Earlier in the week I posted about the things that I wish I’d learned before I moved to the US (you can find that here) and the natural next step would be to post what I have learned since moving. Moving to another country can be pretty tough and whilst I have picked up a lot of useful knowledge like Kit Kats taste differently in the US and some useless things like $2 bills are an actual thing (yes chocolate is more important than money) a lot of what I have learned has been about myself. Here is a small selection of those things in no particular order…
1. I get nostalgic about the weirdest bloody things. It’s natural to be nostalgic about things that you no longer have in your life like sitting in a beer garden next to a river on one of the two sunny weekends per year that constitutes a British summer but a lot of the things that I am nostalgic about don’t make sense. I find myself missing awful British TV shows that I didn’t even watch when I lived in the UK and find myself trying to watch them on YouTube when I’m homesick. I get nostalgic about sitting on the couch on a Saturday and watching a commentator getting excited about the Sheffield Wednesday versus Nottingham Forest score (only in England would a team be called Wednesday) two teams that I care nothing about. I’m even nostalgic about moaning about the rain; it rains so much less here that it seems rather petty to moan about it.
2. I’m really bad at making friends. Partly this is because I am shy but it is also because I am the worst person at small talk in the world. I met someone who, on hearing my accent, told me they’d been to the UK. “Oh me too” I replied, because that is how awkward I am. It doesn’t help that I don’t watch TV and I don’t follow any of the local sports that people are passionate about which restricts my small talk abilities even further. I didn’t really realise how bad I was at all this until I moved to the US because when I lived in the UK I had enough friends to ensure that I could spend the evenings doing things other than Googling whether cats have regional accents. It turns out that, like birds, they may well do just in case you were interested.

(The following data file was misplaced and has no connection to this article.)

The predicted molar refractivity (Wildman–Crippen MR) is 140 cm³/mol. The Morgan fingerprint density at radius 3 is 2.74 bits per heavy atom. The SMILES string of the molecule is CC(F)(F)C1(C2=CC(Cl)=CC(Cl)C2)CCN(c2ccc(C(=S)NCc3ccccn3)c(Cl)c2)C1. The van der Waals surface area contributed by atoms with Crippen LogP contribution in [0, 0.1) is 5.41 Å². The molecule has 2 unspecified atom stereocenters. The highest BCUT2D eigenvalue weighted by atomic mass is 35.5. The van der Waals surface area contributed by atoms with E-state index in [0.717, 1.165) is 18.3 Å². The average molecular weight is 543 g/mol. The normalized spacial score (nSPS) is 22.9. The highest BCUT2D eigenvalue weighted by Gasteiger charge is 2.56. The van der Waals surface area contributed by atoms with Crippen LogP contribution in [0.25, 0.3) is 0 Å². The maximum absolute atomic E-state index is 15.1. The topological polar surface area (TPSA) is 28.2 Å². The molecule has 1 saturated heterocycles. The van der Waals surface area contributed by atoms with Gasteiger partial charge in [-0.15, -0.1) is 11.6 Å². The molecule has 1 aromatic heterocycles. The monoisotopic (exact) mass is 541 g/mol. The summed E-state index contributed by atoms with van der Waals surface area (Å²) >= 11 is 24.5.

3. I can now hear a British accent from the other side of a crowded room. Since I have moved to the US no matter how many people are talking at once I will immediately notice any British accent which is a little weird but it is a good way of meeting fellow Brits. I’m too much of an introvert to go up to them and actually begin a conversation but just knowing they are there is kind of comforting, in the same way that knowing you have a pack of rich tea biscuits in the cupboard is comforting even when you aren’t hungry.
4. Comparing everything is a terrible idea. Every country has good and bad points about living there and making comparisons about everything is only going to make me miserable. I like that you get taxed less in America but the fact that I recently got a $400 bill in the mail after some blood tests is not something I’m a fan of. Treating it as something that all balances out somehow is the best way. As the great travel writer Bill Bryson wrote “When you move from one country to another you have to accept that there are some things that are better and some things worse, and there is nothing you can do about it.” Now that I understand that life has become a lot easier to deal with.
5. I haven’t become any less British. This has surprised me but it turns out living in a country for 22 months isn’t enough to erase a lifetime of involuntary behaviour. I still apologise to people who stand on my feet on the train and I still say “cheers” when someone holds a door open for me even though that often gets me confused looks. I still wear one layer the moment the temperature gets above 10C (50F) even though everyone around me is still in coats and I still regard any day when it doesn’t rain as a nice day, even if it is incredibly grey (I still spell grey the British way too). You can take the Brit out of Britain but you can’t take Britain out of the Brit!
As always the best things about writing this blog are the comments and interaction I get from readers so please let me know what you think and whether you have had a similar experience of moving to another country. 🙂